Another "Welcome to Menomonie" mural update from Menomonie native and artist Dale Manor:
One more week to go. We are trying to get everything put together for the "Welcome to Menomonie" mural project. There is a fair amount of prep work to do since we are painting the mural about 80 miles from our home base. I usually tend to overpack, hopefully we will have everything with us that we need.
We have travelled to mural events (by plane) as far away as New England, California, Florida, and Canada so it is nice to be able to bring what we need in our own vehicles. We have projectors, brush boxes, mural and background paint, tables, canopy, coolers, stereo, and the list goes on.
This week we are featuring the final letter in Menomonie and the historic Marion Hotel. Thanks again to the Rassbach Museum for doing the research.
E --- WILSON CREEK
Wilson Creek was a popular recreational site for about 90 years in the early history of Menomonie. Except for an occasional washout, the waters of the creek were held back by a dam a few rods upstream from its mouth. After most of the white pine standing along the banks of the stream had been cut and processed by the Knapp, Stout & Co. Company (the company’s three headquarter mills were located at the confluence of Wilson Creek and the Red Cedar River) the creek became a popular spot for boating, fishing, picnicking and camping. The mill pond, created by damming the Red Cedar River, was a log reservoir that made pleasure boating impossible.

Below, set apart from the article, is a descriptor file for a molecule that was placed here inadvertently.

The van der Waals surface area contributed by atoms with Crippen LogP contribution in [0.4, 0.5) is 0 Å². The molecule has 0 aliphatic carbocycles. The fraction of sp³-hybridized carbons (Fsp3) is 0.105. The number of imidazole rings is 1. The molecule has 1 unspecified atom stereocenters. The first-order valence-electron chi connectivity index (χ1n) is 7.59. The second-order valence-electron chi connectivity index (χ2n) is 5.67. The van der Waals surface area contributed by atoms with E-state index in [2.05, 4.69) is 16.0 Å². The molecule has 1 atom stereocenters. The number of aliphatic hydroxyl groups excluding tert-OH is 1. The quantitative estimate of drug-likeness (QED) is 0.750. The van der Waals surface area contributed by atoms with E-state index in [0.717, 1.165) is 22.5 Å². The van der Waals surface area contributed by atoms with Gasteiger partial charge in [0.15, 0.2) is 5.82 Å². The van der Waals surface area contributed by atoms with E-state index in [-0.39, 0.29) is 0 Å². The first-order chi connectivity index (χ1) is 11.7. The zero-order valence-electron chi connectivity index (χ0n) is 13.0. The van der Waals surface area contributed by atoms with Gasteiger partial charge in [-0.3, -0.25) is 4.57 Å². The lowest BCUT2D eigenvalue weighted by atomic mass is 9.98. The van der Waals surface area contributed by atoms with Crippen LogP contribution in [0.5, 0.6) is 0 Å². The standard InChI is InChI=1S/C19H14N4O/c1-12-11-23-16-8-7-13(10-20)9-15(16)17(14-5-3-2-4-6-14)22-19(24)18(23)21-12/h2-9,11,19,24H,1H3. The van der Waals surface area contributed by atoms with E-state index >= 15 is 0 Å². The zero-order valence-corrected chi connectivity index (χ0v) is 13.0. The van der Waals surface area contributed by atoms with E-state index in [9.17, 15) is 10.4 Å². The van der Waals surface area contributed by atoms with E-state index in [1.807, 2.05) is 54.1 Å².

On the west bank of the stream north of the railroad bridge was Doyle’s boat livery where it was possible to rent a boat for a few hours on the two-mile stretch of the creek that extended from the Wilson Creek dam upstream to Heller’s mill (where Heller Road crosses the stream today).
The Hotel Marion began its service to Menomonie as the Hotel Royal in March 1886, built by the Menomonie Hotel Company in response to the community’s desire for a first-class hotel. It soon became a source of pride to the city and achieved a high reputation with the traveling public.
In late 1925 the building was remodeled and expanded and reopened in February 1926 as the Hotel Marion. The three-story structure offered 48 guest rooms, housed a coffee shop, a floral shop, a barber shop, a writing room, a recreation parlor for billiards, snooker and bowling, a ladies’ parlor, and a kitchen to serve the dining and banquet rooms as well as the coffee shop.
I hope to publish one more post next week to share some of our other mural work and perhaps a bit of an artist bio for my wife and me. Take care.